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from the source indicated. So that sev- weather prevented any observations beeral days or so before details of the dis- ing made there. covery reached Europe, the present wri- The first news was expressed in teleter communicated it to the Times (in a graph-language, and was imperfect. It letter which appeared on Saturday, Au

ran thus: Two satellites of Mars disgust 25), or less than a week after the covered by Hall at Washington. First second moon had been detected, as a elongation west August 18, eleven hours, discovery not open to doubt or question. Washington time. Distance eighty sec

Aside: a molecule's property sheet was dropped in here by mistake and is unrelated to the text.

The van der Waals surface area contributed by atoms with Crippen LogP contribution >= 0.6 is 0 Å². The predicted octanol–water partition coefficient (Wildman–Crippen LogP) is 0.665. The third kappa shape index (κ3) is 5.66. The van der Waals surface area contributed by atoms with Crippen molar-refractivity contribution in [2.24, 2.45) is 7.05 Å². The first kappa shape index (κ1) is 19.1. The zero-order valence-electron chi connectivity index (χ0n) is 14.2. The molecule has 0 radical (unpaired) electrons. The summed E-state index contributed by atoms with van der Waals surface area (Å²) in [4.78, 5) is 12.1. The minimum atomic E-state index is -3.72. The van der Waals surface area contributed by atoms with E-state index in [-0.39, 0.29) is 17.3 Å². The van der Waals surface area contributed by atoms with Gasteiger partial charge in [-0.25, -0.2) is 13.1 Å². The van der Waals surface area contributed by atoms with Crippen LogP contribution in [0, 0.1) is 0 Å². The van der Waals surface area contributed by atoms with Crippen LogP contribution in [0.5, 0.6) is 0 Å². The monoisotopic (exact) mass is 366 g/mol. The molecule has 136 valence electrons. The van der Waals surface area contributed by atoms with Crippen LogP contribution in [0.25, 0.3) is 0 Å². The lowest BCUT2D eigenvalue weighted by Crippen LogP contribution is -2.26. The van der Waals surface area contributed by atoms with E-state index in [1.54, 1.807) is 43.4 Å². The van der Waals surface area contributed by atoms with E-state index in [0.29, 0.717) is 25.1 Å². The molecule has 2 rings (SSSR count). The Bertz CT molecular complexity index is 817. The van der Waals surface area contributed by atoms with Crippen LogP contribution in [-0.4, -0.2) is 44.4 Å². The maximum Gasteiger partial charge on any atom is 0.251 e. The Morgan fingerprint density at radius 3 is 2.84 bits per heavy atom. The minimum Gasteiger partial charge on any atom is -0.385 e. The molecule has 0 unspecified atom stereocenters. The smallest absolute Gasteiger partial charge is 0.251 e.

Within two days from this, or on Au- onds. Period, thirty hours. Distance gust 27, the brothers Henry were able to of second, fifty seconds.” This being recognise the outer satellite with the fine interpreted (or rather, the latter part betelescope of the Paris Observatory; but ing interpreted), means that the outerit was very faint, and could only be seen most, in its circuit around Mars, had when the planet was screened from view. reached its greatest apparent westerly In the mean time, however, two other range at 11 P.M., Washington time, Au. telescopes in America had been used to gust 18, or about 4 A.M., August 19, bring these tiny bodies into view. One Greenwich time (which Astronomers of these was the fine 15-inch Merz re- would call August 18, sixteen hours fractor * of the Harvard Observatory, Greenwich time), and that at this time Cambridge, Mass., celebrated in the his- its seeming distance from the centre of tory of astronomy as that wherewith Sat- Mars was about one twenty-fourth part urn's satellite Hyperion had been de- of the apparent diameter of the moon. tected in 1848. The other was an in- As to the other satellite the news did not strument as large, and doubtless as pow- convey much information. It implied erful, as the Washington telescope itself. that the distance was five-eighths that of It will have been noticed, perhaps, that, the outer moon; but whether that was in speaking of the latter above, we said the greatest distance, or the distance at that it is the finest refractor yet mount- the hour named, there was nothing to ed, not the finest yet made. Messrs. show. As it turned out, there was a Alvan Clark have made a companion in- mistake about this moon, for the greatest strument for the observatory of Mr. range of the moon, east and west of M'Cormick, of Chicago, one of those Mars, amounted only to about threemunificent patrons of science of whom fifths of the distance named. (of late, in particular) America has just In the circular issued by the Secretary reason to be proud. The instrument of the United States Navy (the Hon. R. has not yet left Messrs. Clark's factory, W. Thompson), dated August 21, 1877, and cannot be said to have been yet a copy of which reached the present (properly speaking) mounted. But the writer on September 3, fuller and more Clarks managed to get it turned upon correct details are given, in a form, howMars, and were able to see the Martian ever, which would be quite unsuited to satellites. There is another very fine these pages. We will endeavor to present telescope, by the way, also made by their meaning correctly, but without techMessrs. Clark & Sons, which is now nical expressions. erected at Chicago, where one of the The outer satellite travels at a dismost eminent observers of double stars, tance from Mars's centre, such that, when Mr. S. W. Burnham, has long pursued the planet is at its nearest, the extreme his labors. Its object-glass is 18 inches apparent span of the satellite's path in aperture; and we should have expects would be about one-eleventh part of the ed that, with this aperture and Mr. Burn- moon's apparent diameter. In actual ham's keen vision, the Martian satellites length this range is about 28,600 miles, would have been brought into view. half of which represents the distance We do not hear, however, of their being from the centre of the planet-about seen at Chicago. Perhaps unfavorable 14,300 miles. As Mars has a diameter